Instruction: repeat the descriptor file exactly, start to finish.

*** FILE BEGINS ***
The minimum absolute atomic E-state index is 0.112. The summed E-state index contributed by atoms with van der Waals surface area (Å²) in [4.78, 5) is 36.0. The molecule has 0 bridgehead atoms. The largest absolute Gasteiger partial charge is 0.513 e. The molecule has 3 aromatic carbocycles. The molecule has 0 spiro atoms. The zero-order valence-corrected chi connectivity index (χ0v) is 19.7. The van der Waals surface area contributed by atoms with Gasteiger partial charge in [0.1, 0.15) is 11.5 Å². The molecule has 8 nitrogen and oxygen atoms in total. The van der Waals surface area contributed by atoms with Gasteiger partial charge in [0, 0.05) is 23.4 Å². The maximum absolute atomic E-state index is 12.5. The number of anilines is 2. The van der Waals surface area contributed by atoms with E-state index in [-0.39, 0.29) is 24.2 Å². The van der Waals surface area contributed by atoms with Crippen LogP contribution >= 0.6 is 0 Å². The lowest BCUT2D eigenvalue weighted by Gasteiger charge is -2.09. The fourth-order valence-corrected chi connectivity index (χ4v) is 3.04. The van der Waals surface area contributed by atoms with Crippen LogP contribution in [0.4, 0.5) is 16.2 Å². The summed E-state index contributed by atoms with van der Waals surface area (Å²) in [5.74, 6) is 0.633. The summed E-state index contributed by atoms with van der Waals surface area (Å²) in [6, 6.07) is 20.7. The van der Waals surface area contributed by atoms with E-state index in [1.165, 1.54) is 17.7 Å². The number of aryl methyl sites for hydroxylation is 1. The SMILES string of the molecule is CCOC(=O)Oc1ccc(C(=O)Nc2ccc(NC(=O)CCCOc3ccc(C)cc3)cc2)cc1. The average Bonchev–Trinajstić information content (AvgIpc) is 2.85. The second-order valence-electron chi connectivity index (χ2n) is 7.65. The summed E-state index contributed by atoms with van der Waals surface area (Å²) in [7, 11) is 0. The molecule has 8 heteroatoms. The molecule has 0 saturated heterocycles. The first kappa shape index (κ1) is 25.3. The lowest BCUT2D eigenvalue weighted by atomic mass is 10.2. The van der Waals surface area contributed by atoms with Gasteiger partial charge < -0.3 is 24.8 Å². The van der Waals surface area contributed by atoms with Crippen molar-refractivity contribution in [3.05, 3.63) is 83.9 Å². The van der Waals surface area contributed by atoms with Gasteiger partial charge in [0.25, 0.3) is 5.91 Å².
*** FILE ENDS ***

The minimum absolute atomic E-state index is 0.112. The summed E-state index contributed by atoms with van der Waals surface area (Å²) in [4.78, 5) is 36.0. The molecule has 0 bridgehead atoms. The largest absolute Gasteiger partial charge is 0.513 e. The molecule has 3 aromatic carbocycles. The molecule has 0 spiro atoms. The zero-order valence-corrected chi connectivity index (χ0v) is 19.7. The van der Waals surface area contributed by atoms with Gasteiger partial charge in [0.1, 0.15) is 11.5 Å². The molecule has 8 nitrogen and oxygen atoms in total. The van der Waals surface area contributed by atoms with Gasteiger partial charge in [0, 0.05) is 23.4 Å². The maximum absolute atomic E-state index is 12.5. The number of anilines is 2. The van der Waals surface area contributed by atoms with E-state index in [-0.39, 0.29) is 24.2 Å². The van der Waals surface area contributed by atoms with Crippen LogP contribution >= 0.6 is 0 Å². The lowest BCUT2D eigenvalue weighted by Gasteiger charge is -2.09. The fourth-order valence-corrected chi connectivity index (χ4v) is 3.04. The van der Waals surface area contributed by atoms with Crippen LogP contribution in [0.4, 0.5) is 16.2 Å². The summed E-state index contributed by atoms with van der Waals surface area (Å²) in [5.74, 6) is 0.633. The summed E-state index contributed by atoms with van der Waals surface area (Å²) in [6, 6.07) is 20.7. The van der Waals surface area contributed by atoms with E-state index in [1.165, 1.54) is 17.7 Å². The number of aryl methyl sites for hydroxylation is 1. The SMILES string of the molecule is CCOC(=O)Oc1ccc(C(=O)Nc2ccc(NC(=O)CCCOc3ccc(C)cc3)cc2)cc1. The average Bonchev–Trinajstić information content (AvgIpc) is 2.85. The second-order valence-electron chi connectivity index (χ2n) is 7.65. The summed E-state index contributed by atoms with van der Waals surface area (Å²) in [7, 11) is 0. The molecule has 8 heteroatoms. The molecule has 0 saturated heterocycles. The first kappa shape index (κ1) is 25.3. The lowest BCUT2D eigenvalue weighted by atomic mass is 10.2. The van der Waals surface area contributed by atoms with Gasteiger partial charge < -0.3 is 24.8 Å². The van der Waals surface area contributed by atoms with Crippen molar-refractivity contribution in [3.05, 3.63) is 83.9 Å². The van der Waals surface area contributed by atoms with Gasteiger partial charge in [0.25, 0.3) is 5.91 Å².